The Future of Retail Experiences – How to Drive Brand Loyalty

The Future of Retail

It has proved challenging for the High Street recently with lacklustre sales and footfall in brick and mortar stores at a six-year lowThe convenience of online shopping has seen a huge increase in e-commerce transactions. E-commerce revenue in UK is expected to grow to 91.2 billion pounds in 2023; having achieved £65.7 billion in 2017. The rise of big retail events like Black Friday, Alibaba’s Singles’ Day and the upcoming Prime Day, are changing the way consumers purchase. Brands need to understand these shifts to offer more seamless and personalised shopping experiences.

The experience economy which took hold a few years ago saw the trend towards spending money on DOING things rather than BUYING things – as we like to call it experiences over things. The traditional approach to retail is failing the high street. Mega sales promotions, aggressive advertising and rewards programs may get people through the door to a point, but these short-term strategies don’t build the types of emotional connections that drive long-term profits and loyalty.

The problem is not that people have become lazier and defaulted to online shopping; it’s that brands have become complacent about making shopping in real life, “IRL” a worthwhile experience. More and more start-up brands are recognising that stores provide a direct platform to their customer base and are a huge asset. They have the power to deepen the customer’s relationship with a brand, to cultivate those strong emotional connections – ultimately increasing their lifetime value. It’s no longer about the price point but the emotive experience that will drive brand loyalty and retail spend.

Brands need to have the most compelling and relevant content and products as well as optimised and personalised shopping experiences now if they are to benefit. Here we look at what is driving these changes in the retail landscape and how brands need to evolve to stay agile and relevant:


Online and Offline Retail Experiences

Jack Ma, the founder of Alibaba, coined the phrase “new retail” to depict the increasingly blurring boundaries between the online and offline shopping world. Technological innovations are allowing us to see a synthesis of the digital and the physical with the adoption of Augmented Reality (AR) and Artificial Intelligence (AI). Certain brands are embracing interactive technology to provide consumers with more memorable, customised shopping experiences.

In 2020, Generation Z are set to account for 40% of all consumers and will influence nearly $4 billion in discretionary spend. Brands need to understand how to reach this influential audience and build brand advocacy now to benefit from this upward trend.

Blending in-store and online shopping experiences will be key to the survival of brick-and-mortar retail. In a recent study by Criteo, 
80% of Gen Zers said they looked forward to shopping in stores when they had time, but 75% do most of their shopping online out of convenience. Most Gen Zers prefer having the option to touch and feel products before purchasing and to use their smartphones while in-store. They also enjoy unique product displays and ways to test out products in stores.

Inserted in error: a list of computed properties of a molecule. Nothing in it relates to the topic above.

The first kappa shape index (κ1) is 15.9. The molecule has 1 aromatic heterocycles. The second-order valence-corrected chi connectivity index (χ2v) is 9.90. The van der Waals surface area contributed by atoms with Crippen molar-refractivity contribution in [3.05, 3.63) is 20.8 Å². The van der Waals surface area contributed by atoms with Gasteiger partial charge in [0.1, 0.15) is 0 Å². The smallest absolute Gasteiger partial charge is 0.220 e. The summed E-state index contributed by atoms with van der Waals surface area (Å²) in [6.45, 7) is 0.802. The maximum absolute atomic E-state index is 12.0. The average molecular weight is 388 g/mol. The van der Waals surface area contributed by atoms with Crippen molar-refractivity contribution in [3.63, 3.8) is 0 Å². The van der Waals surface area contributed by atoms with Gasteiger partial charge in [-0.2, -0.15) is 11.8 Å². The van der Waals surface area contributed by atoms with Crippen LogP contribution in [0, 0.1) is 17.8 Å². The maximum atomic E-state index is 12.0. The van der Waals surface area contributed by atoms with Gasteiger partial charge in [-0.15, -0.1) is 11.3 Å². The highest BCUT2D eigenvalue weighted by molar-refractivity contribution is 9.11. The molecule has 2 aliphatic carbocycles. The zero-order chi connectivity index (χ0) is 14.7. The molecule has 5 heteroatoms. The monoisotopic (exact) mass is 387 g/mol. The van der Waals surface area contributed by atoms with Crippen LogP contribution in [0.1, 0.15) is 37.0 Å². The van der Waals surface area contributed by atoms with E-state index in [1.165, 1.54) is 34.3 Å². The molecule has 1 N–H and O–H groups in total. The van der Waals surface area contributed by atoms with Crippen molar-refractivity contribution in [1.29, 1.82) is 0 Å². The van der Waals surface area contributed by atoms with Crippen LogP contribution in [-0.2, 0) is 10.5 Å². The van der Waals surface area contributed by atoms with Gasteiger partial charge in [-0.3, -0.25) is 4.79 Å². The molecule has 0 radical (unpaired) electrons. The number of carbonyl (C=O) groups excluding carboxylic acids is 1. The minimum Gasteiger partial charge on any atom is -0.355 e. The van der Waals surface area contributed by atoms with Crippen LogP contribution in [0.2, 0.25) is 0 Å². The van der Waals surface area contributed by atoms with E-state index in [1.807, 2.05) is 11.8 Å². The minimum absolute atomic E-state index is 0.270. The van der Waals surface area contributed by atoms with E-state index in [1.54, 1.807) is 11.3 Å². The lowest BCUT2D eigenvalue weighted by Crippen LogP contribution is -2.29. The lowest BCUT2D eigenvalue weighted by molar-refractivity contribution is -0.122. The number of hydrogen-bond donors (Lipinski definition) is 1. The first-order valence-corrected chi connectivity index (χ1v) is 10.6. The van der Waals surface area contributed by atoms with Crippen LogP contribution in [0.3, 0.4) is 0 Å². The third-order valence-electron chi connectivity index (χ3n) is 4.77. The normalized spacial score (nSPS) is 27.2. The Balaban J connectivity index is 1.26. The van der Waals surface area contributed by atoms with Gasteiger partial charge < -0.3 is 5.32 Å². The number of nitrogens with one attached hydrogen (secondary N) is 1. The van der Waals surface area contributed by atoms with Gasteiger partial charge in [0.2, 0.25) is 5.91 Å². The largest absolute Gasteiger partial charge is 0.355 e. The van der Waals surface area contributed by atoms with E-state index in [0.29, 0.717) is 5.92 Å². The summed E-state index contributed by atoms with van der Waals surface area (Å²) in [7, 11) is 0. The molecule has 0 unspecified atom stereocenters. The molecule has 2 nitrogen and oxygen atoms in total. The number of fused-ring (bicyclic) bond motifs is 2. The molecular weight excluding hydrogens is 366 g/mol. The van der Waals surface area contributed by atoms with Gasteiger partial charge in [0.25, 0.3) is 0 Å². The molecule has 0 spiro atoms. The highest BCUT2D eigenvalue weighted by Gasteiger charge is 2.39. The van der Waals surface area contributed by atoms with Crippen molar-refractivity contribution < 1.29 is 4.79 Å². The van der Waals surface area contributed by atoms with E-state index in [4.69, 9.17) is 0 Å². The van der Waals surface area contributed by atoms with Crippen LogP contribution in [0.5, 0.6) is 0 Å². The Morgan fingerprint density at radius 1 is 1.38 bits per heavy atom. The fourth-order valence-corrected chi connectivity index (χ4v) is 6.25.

Beauty brands are leading adopters in terms of AR-apps that enhance the shopping experience. Through combining augmented reality and computer vision, customers are able to try on makeup virtually at home or in-store, and share through their social media channels, all while simultaneously collecting behavioural data for brands. For example, Estée Lauder-owned Smashbox partnered with Modiface [now acquired by L’Oréal] to use customer eye tracking insights to heat map the areas on a screen receiving more attention by users. This helps Smashbox understand which features are the most interesting and iterate on its website to make the beauty shopping experience more relevant for consumers.

Interactive experiential pop-ups and ‘smart stores’ with virtual greeters and facial recognition payment options will provide shoppers with the personalisation and customisation that they seek.

Creating a new retail experience

It costs more today to reach your online target audience, than it has ever before. As more and more businesses are popping up online each day, you can guarantee advertising costs on Google, Facebook, Instagram and Twitter are going to continue to increase. That’s not to say cut all social activity, like Lush did earlier this year. It is creating that omnichannel experience that combines the online and live seamlessly. Shifting from transactional selling to emotive experiential shopping.

 James Wallman, a trend forecaster and the author of Stuffocation: Living More with Less, in which he charts the move from possessions to experience.  “If you think about the 20th century, the big dominant value system was materialism, the belief that if we had more stuff we’d be happier,” says “The big change to what I call experientialism is more about finding happiness and status in experiences instead.” Studies also suggest the anticipation of an experience has a crucial, additional value. In a 2014 paper called Waiting for Merlot, psychologists Amit Kumar, Thomas Gilovich and Matthew Killingsworth showed how consumers derive value from anticipation, and that value tends to be greater for experiential than for material purchases. That feeling lingers longer, too, tied up as it with memory.